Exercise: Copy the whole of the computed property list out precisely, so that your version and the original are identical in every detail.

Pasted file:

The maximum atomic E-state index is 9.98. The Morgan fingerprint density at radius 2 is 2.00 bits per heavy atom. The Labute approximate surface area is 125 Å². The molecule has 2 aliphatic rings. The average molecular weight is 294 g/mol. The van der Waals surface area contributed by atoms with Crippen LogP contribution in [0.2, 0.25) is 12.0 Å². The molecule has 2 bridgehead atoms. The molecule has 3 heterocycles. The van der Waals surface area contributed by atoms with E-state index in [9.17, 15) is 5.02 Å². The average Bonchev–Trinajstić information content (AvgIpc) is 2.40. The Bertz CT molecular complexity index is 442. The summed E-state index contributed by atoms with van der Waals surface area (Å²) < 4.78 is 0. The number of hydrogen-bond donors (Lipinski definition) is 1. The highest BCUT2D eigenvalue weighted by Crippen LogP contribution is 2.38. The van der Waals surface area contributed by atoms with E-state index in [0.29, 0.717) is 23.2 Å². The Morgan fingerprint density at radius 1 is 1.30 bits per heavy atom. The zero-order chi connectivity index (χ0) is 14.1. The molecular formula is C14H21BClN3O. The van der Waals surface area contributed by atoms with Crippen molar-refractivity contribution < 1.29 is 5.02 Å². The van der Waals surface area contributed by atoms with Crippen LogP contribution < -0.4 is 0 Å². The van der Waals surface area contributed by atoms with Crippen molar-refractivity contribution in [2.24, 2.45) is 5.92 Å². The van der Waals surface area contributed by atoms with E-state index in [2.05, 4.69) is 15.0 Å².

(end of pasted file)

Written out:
The maximum atomic E-state index is 9.98. The Morgan fingerprint density at radius 2 is 2.00 bits per heavy atom. The Labute approximate surface area is 125 Å². The molecule has 2 aliphatic rings. The average molecular weight is 294 g/mol. The van der Waals surface area contributed by atoms with Crippen LogP contribution in [0.2, 0.25) is 12.0 Å². The molecule has 2 bridgehead atoms. The molecule has 3 heterocycles. The van der Waals surface area contributed by atoms with E-state index in [9.17, 15) is 5.02 Å². The average Bonchev–Trinajstić information content (AvgIpc) is 2.40. The Bertz CT molecular complexity index is 442. The summed E-state index contributed by atoms with van der Waals surface area (Å²) < 4.78 is 0. The number of hydrogen-bond donors (Lipinski definition) is 1. The highest BCUT2D eigenvalue weighted by Crippen LogP contribution is 2.38. The van der Waals surface area contributed by atoms with E-state index in [0.29, 0.717) is 23.2 Å². The Morgan fingerprint density at radius 1 is 1.30 bits per heavy atom. The zero-order chi connectivity index (χ0) is 14.1. The molecular formula is C14H21BClN3O. The van der Waals surface area contributed by atoms with Crippen molar-refractivity contribution < 1.29 is 5.02 Å². The van der Waals surface area contributed by atoms with Crippen LogP contribution < -0.4 is 0 Å². The van der Waals surface area contributed by atoms with Crippen molar-refractivity contribution in [2.24, 2.45) is 5.92 Å². The van der Waals surface area contributed by atoms with E-state index in [2.05, 4.69) is 15.0 Å².